The Gilmer School Board on Monday night named a 24-member “Long-Range Planning Committee” for the school district, along with three school board members to serve as “ex-officio” (non-voting) committee members.
Board President Jeff Rash described the committee members as “community leaders.” School Supt. Rick Albritton said that of about 40 prospective members suggested by the board and invited to serve, the 24 on the list had responded, some of them by attending a meeting.
The committee’s meetings will be open to the public, he added.
Other than the ex-officio members, committee members include Jeff Baird, Frank Breazeale, Kim Buettner, Lena Childress, Dennis Despain, Joe Dodd, Charlotte Fennell, Kevin Finch, Dean Haws, Eleanor Johnson, Helen Johnson, Rosalind Jones, Linda Koudelka, Roderick McKnight, David McQueen and John Mauldin.
Also, Lacy Moore, Todd Ritter, Kay Rockwell, Lisa Smith, Henry Troell, Mike Waller, Raye White and Jennifer Wilson.
Rash appointed himself, Mike Tackett and Mark Skinner as ex-officio members.
In other business Monday night, the board extended its depository contract with First National Bank of Gilmer for two years, rather than seek bids on the depository.
School Business Mgr. Beverly Grimes said the school has had a “very good relationship” with the bank, and that it was the only bidder the last time the district sought depository bids, so “I didn’t feel like there was any need” to seek them this time.
Trustees also approved the early payoff to Gilmer National Bank of a maintenance note for an energy management system—a move which Mrs. Grimes said could save $13,000 in interest since the school has a “healthy” fund balance to pay the note from.
Skinner praised the school district’s financial administrators as “top-notch,” and Albritton said “I’ll give her (Mrs. Grimes) all the kudos” for the interest-saving idea.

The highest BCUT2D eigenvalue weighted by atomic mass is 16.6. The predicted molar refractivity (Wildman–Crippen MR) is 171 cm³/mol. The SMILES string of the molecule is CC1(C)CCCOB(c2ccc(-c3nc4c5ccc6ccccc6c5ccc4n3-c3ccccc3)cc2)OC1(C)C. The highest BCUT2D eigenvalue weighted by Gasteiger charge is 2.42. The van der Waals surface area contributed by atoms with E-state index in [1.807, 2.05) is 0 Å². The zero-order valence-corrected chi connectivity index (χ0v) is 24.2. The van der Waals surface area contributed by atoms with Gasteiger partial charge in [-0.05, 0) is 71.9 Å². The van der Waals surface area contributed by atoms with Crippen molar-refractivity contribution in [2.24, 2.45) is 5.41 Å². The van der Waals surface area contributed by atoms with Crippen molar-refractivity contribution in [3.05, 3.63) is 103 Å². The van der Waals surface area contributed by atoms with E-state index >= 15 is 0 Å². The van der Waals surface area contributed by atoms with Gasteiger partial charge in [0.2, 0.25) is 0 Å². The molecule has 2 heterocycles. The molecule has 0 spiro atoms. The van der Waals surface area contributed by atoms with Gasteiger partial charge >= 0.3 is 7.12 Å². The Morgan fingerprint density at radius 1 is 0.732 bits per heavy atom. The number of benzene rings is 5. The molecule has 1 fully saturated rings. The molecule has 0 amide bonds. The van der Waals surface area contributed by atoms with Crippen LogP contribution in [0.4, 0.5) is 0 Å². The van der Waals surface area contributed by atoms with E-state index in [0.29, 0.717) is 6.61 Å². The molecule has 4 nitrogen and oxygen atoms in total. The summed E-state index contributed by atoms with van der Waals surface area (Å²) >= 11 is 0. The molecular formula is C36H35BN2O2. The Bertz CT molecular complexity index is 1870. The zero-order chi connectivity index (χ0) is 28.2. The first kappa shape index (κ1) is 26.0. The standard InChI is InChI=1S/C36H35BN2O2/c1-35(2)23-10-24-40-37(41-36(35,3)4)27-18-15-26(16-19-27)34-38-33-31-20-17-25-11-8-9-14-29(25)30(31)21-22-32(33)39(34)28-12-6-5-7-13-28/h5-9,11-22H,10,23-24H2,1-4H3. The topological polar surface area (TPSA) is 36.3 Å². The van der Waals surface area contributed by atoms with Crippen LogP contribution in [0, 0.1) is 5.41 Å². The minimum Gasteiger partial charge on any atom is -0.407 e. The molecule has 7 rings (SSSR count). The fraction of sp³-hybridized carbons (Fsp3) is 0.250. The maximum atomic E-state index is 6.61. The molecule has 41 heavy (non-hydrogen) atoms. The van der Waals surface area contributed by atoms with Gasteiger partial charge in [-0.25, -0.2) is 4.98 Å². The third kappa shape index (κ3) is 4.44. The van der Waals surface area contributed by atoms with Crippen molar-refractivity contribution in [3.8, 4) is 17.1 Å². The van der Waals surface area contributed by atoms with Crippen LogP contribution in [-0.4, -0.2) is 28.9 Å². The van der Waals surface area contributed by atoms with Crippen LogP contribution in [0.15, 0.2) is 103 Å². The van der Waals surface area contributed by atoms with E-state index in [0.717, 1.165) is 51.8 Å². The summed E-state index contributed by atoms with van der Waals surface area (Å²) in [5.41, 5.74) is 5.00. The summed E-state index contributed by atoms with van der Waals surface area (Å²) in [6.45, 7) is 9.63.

In a rare split vote, the board also elected 5-2 to table a motion to accept a $21,942 bid from Mike Craig Ford of Gilmer on a new cargo van for the school’s Food Service Department. Mrs. Grimes said the van would have been used to delivery commodities to campuses, and help with GISD’s summer feeding program.
After a motion was made to make the purchase, Rash said he wanted to explore the option of buying a used vehicle instead. Then, after further discussion, Rash took the unusual move of monentarily handing over presiding of the meeting to board Vice-President Tackett so that Rash could make a motion to table accepting the bid.
Joining Rash in tabling the bid were Tackett, Skinner, Todd Tefteller and Deidra Camp. Trustees Ken Southwell and Gloria King voted against it.
Mrs. Grimes said Craig’s bid was only $160 above the lowest of three bids on the van, and that law did not require the board to accept the lowest bid. Echoing Mrs. Grimes’s sentiment, Rash added that Mike Craig Ford “does a lot for this district”—and Albritton said the school wanted local service.
Tefteller voted for Rash’s motion, although Tefteller had said that a second-hand cargo van would have been “used pretty hard,” and that Food Service personnel “don’t need to be broke down.”
Southwell said he wanted a new vehicle because new ones have “paid for themselves year after year.”
But Mrs. Camp said she wanted a low-mileage vehicle with 6,000 to 7,000 miles, which was “worth looking into” if the board could table the motion to purchase the new one.
At that point, Rash said he wanted “more investigation” and, turning the meeting over to Tackett, made his motion to table.
The board then accepted a $31,002 bid from Kirby Restaurant Supply, the lowest of two bids, on a 12x20 food service outdoor freezer to be located at Gilmer Intermediate School. Mrs. Grimes said it would store commodities, which should save the school money on deliveries.
Trustees also accepted a $15,183 bid on two lawn mowers from B&S Hardware of Gilmer.
In other business, the board approved the school calendar for 2013-2014.
Albritton said state law prohibits school from opening before Aug. 26, and that if the Texas Legislature changes testing requirements for students, the board may change the calendar.
The school also approved the “first reading” (actually a summation) of a Texas Association of School Boards policy update, which makes changes in state leave for teachers and the compulsory school attendance law.
Albritton said local teachers receive five days of state leave, and that the new state policy awards them that at the start of a school year if they were employed, even if they never actually work a day.
In addition, he said, a Texas Attorney General’s opinion has held that 18-year-olds cannot be held to the compulsory attendance law.
“They’ve just removed the teeth from the truancy laws,” Albritton said.
Also Monday night, the board held a closed session on personnel matters, but School Secretary Judy Moore said the board took no votes in open session afterward.